Next to the interpretation of medical data, AI can also support with ancillary tasks such as patient scheduling. In fact, the Future Health Index shows that this is where AI already has the largest adoption – pointing to a strong need for improved operational efficiency. By automating the mundane and speeding up workflows, AI can alleviate overburdened physicians.
For example, AI can support planning, execution and processing of MR exams, helping improve the entire workflow. As another example, natural language processing can help to quickly extract and collate patient information from a multitude of medical records, giving multidisciplinary teams the comprehensive overview they need for optimal decision-making.
Reimagining the role of the physician
As these examples show, the point of AI is not to overtake the role of physicians in the diagnostic process. It is to help them focus on what they do best.
The truth is that many elements of the diagnostic process defy a straightforward algorithmic approach.
Algorithms excel in the rote execution of narrow, specific tasks that rely on pattern recognition, provided clean and structured data are available. But in the day-to-day reality of healthcare, data are often incomplete and unstructured, and multiple strands of information need to be synthesized into a holistic assessment of a person’s health or condition. This is where the human mind is still infinitely more capable than the smartest algorithm.
Rather than making radiologists or pathologists redundant, AI will enable them to operate at the top of their game. As AI relieves them of mundane chores, they will have more time to focus on complex cases, advise on treatment options in multidisciplinary settings, and to discuss findings with patients. These are all tasks that uniquely rely on human skills. As such, they could provide new sources of professional satisfaction – with patients benefiting in equal measure.
Five priorities going forward
As we continue on this exciting path, how we can fully reap the benefits of AI for precision diagnosis? I see five priorities:
Human-centric design as a guiding principle AI should be a helpful, unobtrusive assistant that is seamlessly embedded into clinical workflows. This calls for co-creation between physicians, engineers, and user experience designers. Capabilities in AI and data science must go hand in hand with proven medical knowledge and a deep understanding of clinical workflows. One cannot go without the other.
Building a robust data infrastructure based on interoperability Data is the lifeblood of AI and precision diagnosis. This is where we still have work to do as an industry. According to the Future Health Index, 35% of healthcare professionals in Singapore do not share patient data outside their health facility because of lack of interoperability. It is crucial that we create better ways to extract and integrate information across systems and providers.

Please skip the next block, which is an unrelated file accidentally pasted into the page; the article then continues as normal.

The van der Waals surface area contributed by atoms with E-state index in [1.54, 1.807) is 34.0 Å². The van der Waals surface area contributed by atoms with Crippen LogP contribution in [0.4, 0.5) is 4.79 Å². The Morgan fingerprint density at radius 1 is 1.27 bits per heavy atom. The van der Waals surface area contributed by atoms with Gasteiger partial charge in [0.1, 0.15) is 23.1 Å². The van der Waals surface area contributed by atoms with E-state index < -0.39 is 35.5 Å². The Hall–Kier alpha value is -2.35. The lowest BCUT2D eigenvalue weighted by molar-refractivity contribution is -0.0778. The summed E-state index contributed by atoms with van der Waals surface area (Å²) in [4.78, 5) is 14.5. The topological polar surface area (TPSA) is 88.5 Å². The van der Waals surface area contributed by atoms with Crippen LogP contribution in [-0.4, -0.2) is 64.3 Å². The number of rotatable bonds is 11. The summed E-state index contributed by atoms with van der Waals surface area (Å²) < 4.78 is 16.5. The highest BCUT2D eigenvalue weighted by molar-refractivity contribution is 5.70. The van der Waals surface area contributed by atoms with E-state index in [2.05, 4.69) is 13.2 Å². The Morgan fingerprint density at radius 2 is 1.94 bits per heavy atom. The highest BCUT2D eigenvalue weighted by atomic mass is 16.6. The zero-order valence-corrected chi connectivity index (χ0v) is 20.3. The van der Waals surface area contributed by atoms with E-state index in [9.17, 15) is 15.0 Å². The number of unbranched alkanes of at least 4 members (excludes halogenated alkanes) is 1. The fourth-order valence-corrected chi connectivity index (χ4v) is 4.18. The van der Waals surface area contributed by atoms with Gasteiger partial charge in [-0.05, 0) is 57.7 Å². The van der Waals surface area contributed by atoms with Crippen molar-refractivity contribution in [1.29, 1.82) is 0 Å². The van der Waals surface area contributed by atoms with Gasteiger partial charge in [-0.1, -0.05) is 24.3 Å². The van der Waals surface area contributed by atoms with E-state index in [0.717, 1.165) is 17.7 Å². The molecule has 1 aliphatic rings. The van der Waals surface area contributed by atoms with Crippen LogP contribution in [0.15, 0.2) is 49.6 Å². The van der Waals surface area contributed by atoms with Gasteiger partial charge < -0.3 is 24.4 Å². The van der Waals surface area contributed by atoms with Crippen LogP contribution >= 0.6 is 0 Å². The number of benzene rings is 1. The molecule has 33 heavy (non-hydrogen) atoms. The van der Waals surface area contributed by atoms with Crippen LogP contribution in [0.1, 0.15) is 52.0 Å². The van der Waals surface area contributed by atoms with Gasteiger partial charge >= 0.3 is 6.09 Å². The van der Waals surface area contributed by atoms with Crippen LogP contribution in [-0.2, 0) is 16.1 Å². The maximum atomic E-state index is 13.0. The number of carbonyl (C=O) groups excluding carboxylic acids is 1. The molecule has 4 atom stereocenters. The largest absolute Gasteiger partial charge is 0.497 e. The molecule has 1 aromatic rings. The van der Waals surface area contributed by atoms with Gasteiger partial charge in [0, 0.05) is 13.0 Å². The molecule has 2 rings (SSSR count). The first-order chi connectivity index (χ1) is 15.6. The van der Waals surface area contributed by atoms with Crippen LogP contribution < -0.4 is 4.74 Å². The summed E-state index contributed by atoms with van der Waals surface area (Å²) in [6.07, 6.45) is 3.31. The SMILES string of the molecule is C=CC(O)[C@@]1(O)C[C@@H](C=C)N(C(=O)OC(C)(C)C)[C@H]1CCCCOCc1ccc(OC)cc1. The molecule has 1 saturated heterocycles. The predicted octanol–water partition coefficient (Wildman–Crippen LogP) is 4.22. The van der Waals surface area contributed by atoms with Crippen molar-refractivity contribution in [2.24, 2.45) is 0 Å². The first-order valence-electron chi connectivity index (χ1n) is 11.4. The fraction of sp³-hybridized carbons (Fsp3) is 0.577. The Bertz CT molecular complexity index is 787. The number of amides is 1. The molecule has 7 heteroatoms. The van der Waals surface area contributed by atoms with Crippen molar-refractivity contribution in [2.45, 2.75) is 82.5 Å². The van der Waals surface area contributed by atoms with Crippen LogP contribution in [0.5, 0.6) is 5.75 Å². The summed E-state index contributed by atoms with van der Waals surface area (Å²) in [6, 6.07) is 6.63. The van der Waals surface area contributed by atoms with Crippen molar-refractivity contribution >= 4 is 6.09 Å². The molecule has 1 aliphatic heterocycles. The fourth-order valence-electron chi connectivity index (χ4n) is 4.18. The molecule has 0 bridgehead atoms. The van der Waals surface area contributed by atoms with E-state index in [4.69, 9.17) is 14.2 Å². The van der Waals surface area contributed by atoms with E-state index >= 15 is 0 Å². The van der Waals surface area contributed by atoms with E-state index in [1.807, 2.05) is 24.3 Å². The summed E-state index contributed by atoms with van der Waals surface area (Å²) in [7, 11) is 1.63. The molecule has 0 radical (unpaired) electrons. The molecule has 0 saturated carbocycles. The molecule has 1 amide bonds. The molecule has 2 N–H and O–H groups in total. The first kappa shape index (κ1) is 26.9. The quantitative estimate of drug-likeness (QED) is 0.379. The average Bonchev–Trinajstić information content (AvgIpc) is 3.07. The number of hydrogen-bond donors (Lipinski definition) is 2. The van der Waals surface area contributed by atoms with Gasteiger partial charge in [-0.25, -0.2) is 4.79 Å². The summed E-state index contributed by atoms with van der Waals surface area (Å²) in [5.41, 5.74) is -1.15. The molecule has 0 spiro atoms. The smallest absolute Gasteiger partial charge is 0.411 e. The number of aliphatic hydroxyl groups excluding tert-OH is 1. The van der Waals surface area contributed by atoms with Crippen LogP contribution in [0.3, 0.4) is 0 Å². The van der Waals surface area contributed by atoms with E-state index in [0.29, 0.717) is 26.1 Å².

Standards for safe and responsible use of AI In healthcare, where lives are at stake, it is imperative we have high standards for the safe and responsible use of AI and health data. Research findings require rigorous validation in real-world clinical settings. Through training and education, we must foster awareness of AI’s strengths and limitations among physicians as well as patients.
Wider ecosystem collaboration Asia Pacific’s health tech ecosystem is already the second largest in the world after the US, offering plenty of opportunities for wider industry collaboration. Corporations, start-ups, academia, and healthcare providers can all leverage off each other’s strengths in creating new AI-enabled solutions. At Philips we are taking a proactive role in this, for example via our IntelliSpace Discovery platform  – which is used by medical researchers at hospitals and academic institutions to develop and deploy AI algorithms for research purposes.
Growing the AI talent pool Governments across the Asia-Pacific region recognize that growing and nurturing AI talent is critical for accelerating innovation. Educational programs such as the AI for Everyone Initiative in Singapore can spark wider interest in AI and its potential for industries such as healthcare. To spur innovation from within the industry, it is also essential that the basics of AI and data science are embedded into medical curricula.
With these five priorities as a foundation, I believe AI is poised to become a cornerstone of precision diagnosis, paving the way for more personalized patient care. Not by replacing doctors, but by complementing the work that doctors do.
 Philips IntelliSpace Discovery is for research use only and cannot be used for patient diagnosis or treatment selection.